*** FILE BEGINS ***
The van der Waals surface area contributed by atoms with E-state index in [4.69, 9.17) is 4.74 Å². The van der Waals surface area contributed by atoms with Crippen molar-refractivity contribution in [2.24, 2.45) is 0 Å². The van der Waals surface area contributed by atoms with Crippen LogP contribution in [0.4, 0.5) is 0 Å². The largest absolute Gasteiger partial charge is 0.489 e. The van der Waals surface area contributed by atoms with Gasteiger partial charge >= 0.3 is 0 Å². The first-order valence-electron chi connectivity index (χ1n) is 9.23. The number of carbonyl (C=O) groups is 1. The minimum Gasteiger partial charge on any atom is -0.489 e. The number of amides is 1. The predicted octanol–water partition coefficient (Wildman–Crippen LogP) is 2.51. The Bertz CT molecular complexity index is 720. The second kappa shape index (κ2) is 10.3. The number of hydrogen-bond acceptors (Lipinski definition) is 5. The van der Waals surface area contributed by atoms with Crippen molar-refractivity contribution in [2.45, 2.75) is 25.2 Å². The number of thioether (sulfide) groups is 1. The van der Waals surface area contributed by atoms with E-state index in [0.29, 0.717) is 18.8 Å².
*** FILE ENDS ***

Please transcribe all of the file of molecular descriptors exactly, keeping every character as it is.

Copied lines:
The van der Waals surface area contributed by atoms with E-state index in [4.69, 9.17) is 4.74 Å². The van der Waals surface area contributed by atoms with Crippen molar-refractivity contribution in [2.24, 2.45) is 0 Å². The van der Waals surface area contributed by atoms with Crippen LogP contribution in [0.4, 0.5) is 0 Å². The largest absolute Gasteiger partial charge is 0.489 e. The van der Waals surface area contributed by atoms with Gasteiger partial charge >= 0.3 is 0 Å². The first-order valence-electron chi connectivity index (χ1n) is 9.23. The number of carbonyl (C=O) groups is 1. The minimum Gasteiger partial charge on any atom is -0.489 e. The number of amides is 1. The predicted octanol–water partition coefficient (Wildman–Crippen LogP) is 2.51. The Bertz CT molecular complexity index is 720. The second kappa shape index (κ2) is 10.3. The number of hydrogen-bond acceptors (Lipinski definition) is 5. The van der Waals surface area contributed by atoms with Crippen molar-refractivity contribution in [2.45, 2.75) is 25.2 Å². The number of thioether (sulfide) groups is 1. The van der Waals surface area contributed by atoms with E-state index in [0.29, 0.717) is 18.8 Å².